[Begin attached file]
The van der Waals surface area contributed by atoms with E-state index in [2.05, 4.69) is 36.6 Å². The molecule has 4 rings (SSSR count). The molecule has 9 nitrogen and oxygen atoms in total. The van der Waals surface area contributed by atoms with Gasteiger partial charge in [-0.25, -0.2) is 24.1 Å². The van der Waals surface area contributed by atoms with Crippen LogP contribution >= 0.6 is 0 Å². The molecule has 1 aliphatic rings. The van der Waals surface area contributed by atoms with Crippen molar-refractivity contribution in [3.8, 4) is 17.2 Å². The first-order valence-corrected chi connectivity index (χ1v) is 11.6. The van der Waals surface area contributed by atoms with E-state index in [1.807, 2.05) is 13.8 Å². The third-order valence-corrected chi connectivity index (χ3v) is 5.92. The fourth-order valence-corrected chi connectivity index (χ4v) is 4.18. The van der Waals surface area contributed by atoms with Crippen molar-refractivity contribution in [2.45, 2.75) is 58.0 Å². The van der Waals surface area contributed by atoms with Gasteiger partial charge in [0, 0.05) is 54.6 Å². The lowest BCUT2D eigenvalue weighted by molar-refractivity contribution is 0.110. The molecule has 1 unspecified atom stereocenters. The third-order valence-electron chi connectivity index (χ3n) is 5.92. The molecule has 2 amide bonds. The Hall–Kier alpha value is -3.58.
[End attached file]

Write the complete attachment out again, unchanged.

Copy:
The van der Waals surface area contributed by atoms with E-state index in [2.05, 4.69) is 36.6 Å². The molecule has 4 rings (SSSR count). The molecule has 9 nitrogen and oxygen atoms in total. The van der Waals surface area contributed by atoms with Gasteiger partial charge in [-0.25, -0.2) is 24.1 Å². The van der Waals surface area contributed by atoms with Crippen LogP contribution >= 0.6 is 0 Å². The molecule has 1 aliphatic rings. The van der Waals surface area contributed by atoms with Crippen molar-refractivity contribution in [3.8, 4) is 17.2 Å². The first-order valence-corrected chi connectivity index (χ1v) is 11.6. The van der Waals surface area contributed by atoms with E-state index in [1.807, 2.05) is 13.8 Å². The third-order valence-corrected chi connectivity index (χ3v) is 5.92. The fourth-order valence-corrected chi connectivity index (χ4v) is 4.18. The van der Waals surface area contributed by atoms with Crippen molar-refractivity contribution in [2.45, 2.75) is 58.0 Å². The van der Waals surface area contributed by atoms with Gasteiger partial charge in [0, 0.05) is 54.6 Å². The lowest BCUT2D eigenvalue weighted by molar-refractivity contribution is 0.110. The molecule has 1 unspecified atom stereocenters. The third-order valence-electron chi connectivity index (χ3n) is 5.92. The molecule has 2 amide bonds. The Hall–Kier alpha value is -3.58.